From Durham, Martha are dealing a classic sprightly, scratchy, DIY indie pop with smart acidic pop and political lyrics. With their roots in the international DIY punk rock scene, the band have an appealing shyness that adds to their charm and each song drips razor sharp melodies.
Not that they are pushovers, there is an inner toughness that is reflected in their music and also in their DIY spirit that has been them exist outside the music business and construct world tours and self release on their own Discount Horse label and Odd Box Records before their debut album was released on Fortuna Pop! in 2014.
Growing up in the punk scene and possibly touched by the hand of Dischord the band describe themselves as vegan, straight edge, and anarchist but musically they are in a very different place than their more punk rock brethren with a very British twist to their sound and a love of the deeply intelligent pop of the early Housemartins, Beautiful South and old Motown stuff and also a nod to Marked Men, Ted Leo and a bunch of other Dirtnap Records stuff. Their set was dripping with charm and energy and a fiercely loyal gang of fans supported them to the end.
A great start
Thea Gilmore is from Oxford but based in Manchester and her ambitious and charming folk drenched music was perfect for the Leftfield stage. With a big band of local Manchester scene faces and players her songs were fleshed out to aspiring perfection and the warmth and humanity of her music filled the tent and readied the stage for the host himself.
Billy Bragg is wearing the veteran cape well.
The older the gets the more the wisdom oozes from him and even if this battle can sometimes seem to be a tough one especially in light of the Tories getting in yet again he remains an optimistic cheerleaderf or the left and, what are unfortunately thought to be ‘old school’ values.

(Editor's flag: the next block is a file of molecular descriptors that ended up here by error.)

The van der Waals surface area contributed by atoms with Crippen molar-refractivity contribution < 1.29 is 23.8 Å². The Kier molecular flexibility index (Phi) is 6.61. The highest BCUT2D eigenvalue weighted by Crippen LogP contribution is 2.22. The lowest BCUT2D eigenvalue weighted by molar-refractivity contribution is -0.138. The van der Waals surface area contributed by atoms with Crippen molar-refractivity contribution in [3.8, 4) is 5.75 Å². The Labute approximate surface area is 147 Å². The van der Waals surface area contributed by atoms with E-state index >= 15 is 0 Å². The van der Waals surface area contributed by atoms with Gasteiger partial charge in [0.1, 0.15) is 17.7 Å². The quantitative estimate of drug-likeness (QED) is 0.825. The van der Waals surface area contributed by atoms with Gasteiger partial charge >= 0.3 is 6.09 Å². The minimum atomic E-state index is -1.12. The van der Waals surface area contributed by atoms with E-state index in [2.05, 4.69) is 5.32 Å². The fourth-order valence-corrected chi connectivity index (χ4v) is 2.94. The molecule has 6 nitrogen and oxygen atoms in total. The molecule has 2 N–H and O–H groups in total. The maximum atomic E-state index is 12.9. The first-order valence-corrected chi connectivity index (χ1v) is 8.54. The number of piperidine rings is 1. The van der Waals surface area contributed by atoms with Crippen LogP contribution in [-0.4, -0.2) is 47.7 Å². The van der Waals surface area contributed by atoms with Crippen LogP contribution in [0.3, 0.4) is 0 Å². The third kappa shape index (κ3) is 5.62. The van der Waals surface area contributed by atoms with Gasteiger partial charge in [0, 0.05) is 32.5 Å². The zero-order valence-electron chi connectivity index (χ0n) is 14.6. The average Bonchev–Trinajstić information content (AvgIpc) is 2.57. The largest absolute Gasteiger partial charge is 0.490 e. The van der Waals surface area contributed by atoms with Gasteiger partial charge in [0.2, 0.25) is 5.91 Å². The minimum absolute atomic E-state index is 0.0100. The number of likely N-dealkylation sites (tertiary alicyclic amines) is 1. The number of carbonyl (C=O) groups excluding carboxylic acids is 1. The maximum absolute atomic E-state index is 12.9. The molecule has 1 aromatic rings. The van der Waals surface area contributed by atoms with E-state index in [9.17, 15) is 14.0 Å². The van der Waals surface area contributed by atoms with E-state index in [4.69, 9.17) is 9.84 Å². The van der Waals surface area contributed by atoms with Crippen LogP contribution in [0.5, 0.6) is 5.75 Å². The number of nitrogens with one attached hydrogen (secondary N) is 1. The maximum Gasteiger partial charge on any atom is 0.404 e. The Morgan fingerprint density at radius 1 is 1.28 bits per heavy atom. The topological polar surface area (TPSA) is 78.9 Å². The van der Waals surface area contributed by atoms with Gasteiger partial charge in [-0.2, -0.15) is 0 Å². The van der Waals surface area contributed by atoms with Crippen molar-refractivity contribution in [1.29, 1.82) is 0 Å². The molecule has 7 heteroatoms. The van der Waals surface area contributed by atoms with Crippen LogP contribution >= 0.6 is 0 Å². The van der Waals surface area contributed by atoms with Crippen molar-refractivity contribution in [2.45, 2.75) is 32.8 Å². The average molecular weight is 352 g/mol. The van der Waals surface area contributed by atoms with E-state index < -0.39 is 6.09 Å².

Values like care, compassion and community and hope in a world where cynicism flourishes and all made into song. Even if all his songs are not political you can feel it in his performance and presence – this is not hectoring diatribes though – this is a communal, all embracing, emotional music played with a deep love and a humour which instantly hooks the very mixed crowd into a packed tent.
When it’s stripped down to one man and his guitar there is the powerful visual and musical image of the lone troubadour standing against the growing black clouds of bulldozer politics then it is a romantic and powerful image. A lone voice in the music machine juggernaut calling for justice and compassion but with songs like these and that plaintive voice and cutting lyrics Bragg is always going to be winning the battle.
Somewhere up there Joe Strummer must stoking his heavenly bonfire and smiling his crooked smile, proud that yet another one of his former disciples is still fighting the good fight.